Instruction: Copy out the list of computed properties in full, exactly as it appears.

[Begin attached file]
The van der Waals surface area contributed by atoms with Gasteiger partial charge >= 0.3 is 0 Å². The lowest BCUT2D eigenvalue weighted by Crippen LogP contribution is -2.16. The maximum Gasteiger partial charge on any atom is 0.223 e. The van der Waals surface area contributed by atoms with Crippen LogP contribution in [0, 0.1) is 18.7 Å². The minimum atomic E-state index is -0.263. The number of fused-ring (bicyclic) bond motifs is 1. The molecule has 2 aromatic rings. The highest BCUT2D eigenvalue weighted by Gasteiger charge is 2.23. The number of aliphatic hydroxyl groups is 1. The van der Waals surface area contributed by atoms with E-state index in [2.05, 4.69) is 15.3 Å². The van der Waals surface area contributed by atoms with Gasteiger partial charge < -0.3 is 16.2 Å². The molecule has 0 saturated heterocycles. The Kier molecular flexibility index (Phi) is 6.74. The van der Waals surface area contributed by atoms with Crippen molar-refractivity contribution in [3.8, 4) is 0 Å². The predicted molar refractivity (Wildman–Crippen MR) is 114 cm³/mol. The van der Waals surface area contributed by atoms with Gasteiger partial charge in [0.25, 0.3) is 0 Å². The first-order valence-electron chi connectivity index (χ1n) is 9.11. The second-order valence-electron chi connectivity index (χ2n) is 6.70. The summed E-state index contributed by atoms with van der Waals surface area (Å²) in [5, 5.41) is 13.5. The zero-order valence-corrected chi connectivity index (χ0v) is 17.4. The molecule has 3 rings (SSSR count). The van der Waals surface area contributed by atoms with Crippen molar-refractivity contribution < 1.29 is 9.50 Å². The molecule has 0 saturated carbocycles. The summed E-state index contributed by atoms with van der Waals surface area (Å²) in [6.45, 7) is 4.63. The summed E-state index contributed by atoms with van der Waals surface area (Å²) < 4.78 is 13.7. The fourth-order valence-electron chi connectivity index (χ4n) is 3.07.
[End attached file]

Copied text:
The van der Waals surface area contributed by atoms with Gasteiger partial charge >= 0.3 is 0 Å². The lowest BCUT2D eigenvalue weighted by Crippen LogP contribution is -2.16. The maximum Gasteiger partial charge on any atom is 0.223 e. The van der Waals surface area contributed by atoms with Crippen LogP contribution in [0, 0.1) is 18.7 Å². The minimum atomic E-state index is -0.263. The number of fused-ring (bicyclic) bond motifs is 1. The molecule has 2 aromatic rings. The highest BCUT2D eigenvalue weighted by Gasteiger charge is 2.23. The number of aliphatic hydroxyl groups is 1. The van der Waals surface area contributed by atoms with E-state index in [2.05, 4.69) is 15.3 Å². The van der Waals surface area contributed by atoms with Gasteiger partial charge < -0.3 is 16.2 Å². The molecule has 0 saturated heterocycles. The Kier molecular flexibility index (Phi) is 6.74. The van der Waals surface area contributed by atoms with Crippen molar-refractivity contribution in [3.8, 4) is 0 Å². The predicted molar refractivity (Wildman–Crippen MR) is 114 cm³/mol. The van der Waals surface area contributed by atoms with Gasteiger partial charge in [0.25, 0.3) is 0 Å². The first-order valence-electron chi connectivity index (χ1n) is 9.11. The second-order valence-electron chi connectivity index (χ2n) is 6.70. The summed E-state index contributed by atoms with van der Waals surface area (Å²) in [5, 5.41) is 13.5. The zero-order valence-corrected chi connectivity index (χ0v) is 17.4. The molecule has 3 rings (SSSR count). The van der Waals surface area contributed by atoms with Crippen molar-refractivity contribution < 1.29 is 9.50 Å². The molecule has 0 saturated carbocycles. The summed E-state index contributed by atoms with van der Waals surface area (Å²) in [6.45, 7) is 4.63. The summed E-state index contributed by atoms with van der Waals surface area (Å²) < 4.78 is 13.7. The fourth-order valence-electron chi connectivity index (χ4n) is 3.07.